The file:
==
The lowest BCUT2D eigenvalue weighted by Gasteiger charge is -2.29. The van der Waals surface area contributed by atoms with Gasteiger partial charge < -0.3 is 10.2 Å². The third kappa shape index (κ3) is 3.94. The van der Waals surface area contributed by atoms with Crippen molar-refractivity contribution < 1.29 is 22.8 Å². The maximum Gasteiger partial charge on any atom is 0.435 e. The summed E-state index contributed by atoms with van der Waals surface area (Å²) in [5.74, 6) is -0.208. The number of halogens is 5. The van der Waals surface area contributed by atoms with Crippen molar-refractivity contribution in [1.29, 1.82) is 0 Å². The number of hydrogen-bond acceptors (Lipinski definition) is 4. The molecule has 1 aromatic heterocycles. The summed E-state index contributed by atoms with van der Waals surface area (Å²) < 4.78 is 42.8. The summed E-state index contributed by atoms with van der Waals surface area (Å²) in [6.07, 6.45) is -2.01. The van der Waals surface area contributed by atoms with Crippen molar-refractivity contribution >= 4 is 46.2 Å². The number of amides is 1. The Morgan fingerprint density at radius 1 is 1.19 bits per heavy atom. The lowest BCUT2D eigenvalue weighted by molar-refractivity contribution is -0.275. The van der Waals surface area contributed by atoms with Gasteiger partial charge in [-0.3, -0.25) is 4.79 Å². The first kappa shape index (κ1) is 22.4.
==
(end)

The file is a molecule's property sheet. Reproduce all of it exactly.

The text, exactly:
The lowest BCUT2D eigenvalue weighted by Gasteiger charge is -2.29. The van der Waals surface area contributed by atoms with Gasteiger partial charge < -0.3 is 10.2 Å². The third kappa shape index (κ3) is 3.94. The van der Waals surface area contributed by atoms with Crippen molar-refractivity contribution < 1.29 is 22.8 Å². The maximum Gasteiger partial charge on any atom is 0.435 e. The summed E-state index contributed by atoms with van der Waals surface area (Å²) in [5.74, 6) is -0.208. The number of halogens is 5. The van der Waals surface area contributed by atoms with Crippen molar-refractivity contribution in [1.29, 1.82) is 0 Å². The number of hydrogen-bond acceptors (Lipinski definition) is 4. The molecule has 1 aromatic heterocycles. The summed E-state index contributed by atoms with van der Waals surface area (Å²) < 4.78 is 42.8. The summed E-state index contributed by atoms with van der Waals surface area (Å²) in [6.07, 6.45) is -2.01. The van der Waals surface area contributed by atoms with Crippen molar-refractivity contribution >= 4 is 46.2 Å². The number of amides is 1. The Morgan fingerprint density at radius 1 is 1.19 bits per heavy atom. The lowest BCUT2D eigenvalue weighted by molar-refractivity contribution is -0.275. The van der Waals surface area contributed by atoms with Gasteiger partial charge in [-0.3, -0.25) is 4.79 Å². The first kappa shape index (κ1) is 22.4.